From Poverty to Power How Good Governance Made Brazil a Model Nation

In the first of four installments of a series on good governance, SPIEGEL explores how Brazil has become one of globalization's success stories. A rigorous battle against corruption and poverty has ushered in new freedoms, growth and increasing equality, winning the country respect around the world.

By Erich Follath and Jens Gluesing

Western democracies consider themselves to be efficient, farsighted and just -- in other words, prime examples of "good governance." But in recent years, the euro and debt crises, along with wars in Iraq and Afghanistan, have shattered faith in the reliability of Western institutions. Disconcerted Europeans are casting a worried eye at newly industrialized nations like China and Brazil. Can the West learn something from countries that for so long sought its advice? In the first of a four-part series, SPIEGEL takes a look at how Brazil is governed today.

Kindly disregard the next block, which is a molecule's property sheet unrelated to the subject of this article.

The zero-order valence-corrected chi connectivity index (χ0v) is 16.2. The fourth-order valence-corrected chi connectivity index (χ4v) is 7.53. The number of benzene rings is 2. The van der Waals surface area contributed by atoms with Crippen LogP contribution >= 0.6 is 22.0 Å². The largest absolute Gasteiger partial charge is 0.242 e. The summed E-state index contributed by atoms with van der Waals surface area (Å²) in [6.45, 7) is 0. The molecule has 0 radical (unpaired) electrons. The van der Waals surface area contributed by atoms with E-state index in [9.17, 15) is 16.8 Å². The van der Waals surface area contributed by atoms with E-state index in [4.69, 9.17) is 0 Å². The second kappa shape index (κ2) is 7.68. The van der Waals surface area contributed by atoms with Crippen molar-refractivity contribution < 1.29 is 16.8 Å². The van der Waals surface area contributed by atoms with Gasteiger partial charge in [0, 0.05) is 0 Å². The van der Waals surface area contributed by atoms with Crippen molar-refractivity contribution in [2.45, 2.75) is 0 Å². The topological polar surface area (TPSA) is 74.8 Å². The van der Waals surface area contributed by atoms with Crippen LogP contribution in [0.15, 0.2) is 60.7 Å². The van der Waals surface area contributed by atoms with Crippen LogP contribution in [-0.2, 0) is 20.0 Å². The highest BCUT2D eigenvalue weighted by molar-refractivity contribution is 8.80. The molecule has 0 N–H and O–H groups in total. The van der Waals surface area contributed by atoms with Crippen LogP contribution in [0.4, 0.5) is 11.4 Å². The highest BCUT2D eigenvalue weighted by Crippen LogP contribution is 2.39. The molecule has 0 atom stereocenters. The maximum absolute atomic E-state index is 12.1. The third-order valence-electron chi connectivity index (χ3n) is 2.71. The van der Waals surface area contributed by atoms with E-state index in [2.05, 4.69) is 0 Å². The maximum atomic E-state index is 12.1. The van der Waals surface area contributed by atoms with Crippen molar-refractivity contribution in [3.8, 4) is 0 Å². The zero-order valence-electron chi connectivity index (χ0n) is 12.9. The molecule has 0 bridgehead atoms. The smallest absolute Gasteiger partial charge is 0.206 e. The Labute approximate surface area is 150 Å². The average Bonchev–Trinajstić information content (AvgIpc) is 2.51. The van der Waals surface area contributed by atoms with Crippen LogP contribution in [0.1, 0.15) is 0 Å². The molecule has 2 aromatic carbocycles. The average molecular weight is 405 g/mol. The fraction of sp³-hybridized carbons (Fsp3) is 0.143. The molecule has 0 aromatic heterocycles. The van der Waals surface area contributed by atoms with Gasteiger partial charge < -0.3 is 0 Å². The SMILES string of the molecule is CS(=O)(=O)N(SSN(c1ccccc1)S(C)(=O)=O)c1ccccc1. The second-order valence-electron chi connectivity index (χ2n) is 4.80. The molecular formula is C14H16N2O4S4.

Bus driver Luiz Bezerra used to have just one thought on mind as he climbed the crumbling steps to Cantagalo every evening. It was this one thought that drove him on far more than the oppressive humidity or the sweat beading on his forehead: "How will my wife, our two daughters and I survive the night?" Cantagalo, a slum clinging to a slope above the beaches of Rio de Janeiro, could only be considered picturesque if viewed from the safe distance of a tourist helicopter. It is poetic only in its name, which means "the crowing of the rooster."

On every street corner of this favela, a Brazilian term for "slum," men stood around dealing drugs and settling their differences with automatic weapons. Gangsters raped young women, mugged the elderly, controlled the neighborhood and stifled any form of public order with their violent excesses.

These days, though, Bezerra has different concerns, ones that can be summed up neatly in two key phrases: "garbage collection" and "zip codes." Now his life revolves around small daydreams instead of nightmares.

"I'm sure all this isn't very exciting for you," says this man with graying hair. He's sitting in his workroom, where a dollhouse-sized model apartment with a miniature couch and built-in kitchen speaks to his ascent to the middle class. "It's not that exciting for me either, actually. But, believe me, for the first time in a long time, we ordinary people are taking part in Brazil's boom and, for the first time, we're experiencing hope."